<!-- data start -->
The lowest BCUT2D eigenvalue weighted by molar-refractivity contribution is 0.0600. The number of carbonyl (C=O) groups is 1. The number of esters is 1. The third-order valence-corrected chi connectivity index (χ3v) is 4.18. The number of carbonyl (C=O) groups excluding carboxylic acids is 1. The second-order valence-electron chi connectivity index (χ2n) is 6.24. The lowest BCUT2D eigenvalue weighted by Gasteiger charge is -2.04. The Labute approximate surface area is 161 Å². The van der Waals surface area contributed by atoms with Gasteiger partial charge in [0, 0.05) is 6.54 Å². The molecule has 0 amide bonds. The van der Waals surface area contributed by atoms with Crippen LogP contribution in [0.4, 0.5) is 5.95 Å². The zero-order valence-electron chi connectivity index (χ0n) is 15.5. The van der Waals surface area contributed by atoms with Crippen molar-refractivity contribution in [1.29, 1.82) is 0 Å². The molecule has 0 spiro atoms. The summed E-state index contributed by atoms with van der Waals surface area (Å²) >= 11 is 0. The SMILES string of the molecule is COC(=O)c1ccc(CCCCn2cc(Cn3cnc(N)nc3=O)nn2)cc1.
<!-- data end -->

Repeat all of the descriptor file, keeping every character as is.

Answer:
The lowest BCUT2D eigenvalue weighted by molar-refractivity contribution is 0.0600. The number of carbonyl (C=O) groups is 1. The number of esters is 1. The third-order valence-corrected chi connectivity index (χ3v) is 4.18. The number of carbonyl (C=O) groups excluding carboxylic acids is 1. The second-order valence-electron chi connectivity index (χ2n) is 6.24. The lowest BCUT2D eigenvalue weighted by Gasteiger charge is -2.04. The Labute approximate surface area is 161 Å². The van der Waals surface area contributed by atoms with Gasteiger partial charge in [0, 0.05) is 6.54 Å². The molecule has 0 amide bonds. The van der Waals surface area contributed by atoms with Crippen LogP contribution in [0.4, 0.5) is 5.95 Å². The zero-order valence-electron chi connectivity index (χ0n) is 15.5. The van der Waals surface area contributed by atoms with Crippen molar-refractivity contribution in [1.29, 1.82) is 0 Å². The molecule has 0 spiro atoms. The summed E-state index contributed by atoms with van der Waals surface area (Å²) >= 11 is 0. The SMILES string of the molecule is COC(=O)c1ccc(CCCCn2cc(Cn3cnc(N)nc3=O)nn2)cc1.